Consequently, the Court finds, based on the undisputed evidentiary proof in admissible form contained in the record, that Asquino violated Plaintiff's Fourth Amendment rights by entering the house.*fn7 In that regard, the officer did not have a warrant, and there were no exigent circumstances. Nor is there any evidentiary proof in admissible form that Plaintiff consented to Asquino's entry into the home. See, U.S. v. Taylor, 279 F.Supp.2d 242, 246 (S.D.N.Y. 2003) ("This is not a case where an individual 'opened the door wider and stood back,' United States v. Sanchez, 635 F.2d 47, 55 (2d Cir.1980), 'invited' the police 'to talk in the living room,' [U.S. v.] Deutsch, 987 F.2d [878,] 881 [(2d Cir. 1993)], or otherwise ratified non-consensual entry by warning a following officer to avoid a hazard, Gerald M. v. Conneely, 858 F.2d 378, 384 (7th Cir.1988)."). To the contrary, Plaintiff specifically denies that he gave consent. Moreover, Plaintiff remained behind the closed screen door at all times, declined the officers' request to come outside, told them that they needed a warrant, and asked Asquino why he was in the house after noticing that Asquino had come inside.
Nor does it appear that Asquino is entitled to qualified immunity as to this claim. In that regard, Asquino does not specifically address this claim at all, let alone claim such immunity as to it. However, even assuming, arguendo, that he had made such an argument, the Court would find, as a matter of law, that he is not entitled to qualified immunity as to this violation. On this point, the law regarding qualified immunity is clear:
Qualified immunity shields federal and state officials from money damages unless a plaintiff pleads facts showing (1) that the official violated a statutory or constitutional right, and (2) that the right was "clearly established" at the time of the challenged conduct. . . . [C]courts have discretion to decide which of the two prongs of qualified-immunity analysis to tackle first.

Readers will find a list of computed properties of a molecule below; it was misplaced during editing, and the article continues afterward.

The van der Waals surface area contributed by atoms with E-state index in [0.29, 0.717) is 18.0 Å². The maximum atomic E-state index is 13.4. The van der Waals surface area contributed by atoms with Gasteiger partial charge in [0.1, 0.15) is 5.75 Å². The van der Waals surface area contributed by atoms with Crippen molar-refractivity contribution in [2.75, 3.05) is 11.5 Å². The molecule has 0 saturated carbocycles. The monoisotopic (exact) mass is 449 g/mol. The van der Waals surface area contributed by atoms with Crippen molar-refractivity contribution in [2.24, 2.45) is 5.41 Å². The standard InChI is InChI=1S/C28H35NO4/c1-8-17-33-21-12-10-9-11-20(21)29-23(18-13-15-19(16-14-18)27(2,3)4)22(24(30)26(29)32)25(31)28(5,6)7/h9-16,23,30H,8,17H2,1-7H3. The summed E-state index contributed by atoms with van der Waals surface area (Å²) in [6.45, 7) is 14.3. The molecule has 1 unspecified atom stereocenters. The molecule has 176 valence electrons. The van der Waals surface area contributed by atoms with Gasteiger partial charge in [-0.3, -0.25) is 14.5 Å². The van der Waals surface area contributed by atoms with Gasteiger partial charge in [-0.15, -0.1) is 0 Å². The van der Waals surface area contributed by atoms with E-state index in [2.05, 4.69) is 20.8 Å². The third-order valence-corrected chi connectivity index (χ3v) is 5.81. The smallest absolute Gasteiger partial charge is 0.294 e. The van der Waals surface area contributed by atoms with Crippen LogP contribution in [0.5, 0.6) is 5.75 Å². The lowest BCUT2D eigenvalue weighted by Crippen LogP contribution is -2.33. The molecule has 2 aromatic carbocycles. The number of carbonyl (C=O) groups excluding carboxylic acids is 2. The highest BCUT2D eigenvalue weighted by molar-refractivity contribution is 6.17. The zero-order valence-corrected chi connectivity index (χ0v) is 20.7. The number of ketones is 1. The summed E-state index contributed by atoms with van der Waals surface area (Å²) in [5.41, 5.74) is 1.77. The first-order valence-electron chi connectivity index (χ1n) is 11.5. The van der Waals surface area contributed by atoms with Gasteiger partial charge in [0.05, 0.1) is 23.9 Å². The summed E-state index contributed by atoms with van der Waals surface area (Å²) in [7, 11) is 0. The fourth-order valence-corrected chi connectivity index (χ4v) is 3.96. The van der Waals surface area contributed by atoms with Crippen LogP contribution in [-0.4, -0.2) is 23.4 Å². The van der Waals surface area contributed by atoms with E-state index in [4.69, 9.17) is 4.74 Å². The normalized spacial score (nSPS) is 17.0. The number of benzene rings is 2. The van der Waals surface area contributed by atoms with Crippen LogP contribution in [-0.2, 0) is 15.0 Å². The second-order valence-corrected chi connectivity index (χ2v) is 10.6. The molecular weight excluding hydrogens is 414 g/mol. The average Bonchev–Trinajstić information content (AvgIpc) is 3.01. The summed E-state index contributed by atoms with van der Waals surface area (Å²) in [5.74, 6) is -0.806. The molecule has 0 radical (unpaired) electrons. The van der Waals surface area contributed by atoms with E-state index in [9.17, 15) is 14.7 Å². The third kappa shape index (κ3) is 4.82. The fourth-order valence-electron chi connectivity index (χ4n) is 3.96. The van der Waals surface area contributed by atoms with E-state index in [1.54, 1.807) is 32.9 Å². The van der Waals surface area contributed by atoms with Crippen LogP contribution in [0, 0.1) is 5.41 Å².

Ashcroft v. al-Kidd, 131 S.Ct. 2074, 2080 (2011) (citations omitted). "Qualified immunity is an affirmative defense and the burden is on the defendant-official to establish it on a motion for summary judgment." Bailey v. Pataki, - F.3d -, 2013 WL 535744 at *12 (2d Cir. Feb. 14, 2013).
Defendants are entitled to qualified immunity if either (a) the defendant's action did not violate clearly established law, or (b) it was objectively reasonable for the defendant to believe that his action did not violate such law. To be clearly established, the contours of the right must be sufficiently clear that a reasonable official would understand that what he is doing violates that right. In determining whether a right is clearly established, we consider (1) whether the right was defined with reasonable specificity; (2) whether Supreme Court or court of appeals case law supports the existence of the right in question, and (3) whether under pre-existing law a reasonable defendant would have understood that his or her acts were unlawful. In assessing objective reasonableness, we look to whether officers of reasonable competence could disagree on the legality of the defendant's actions.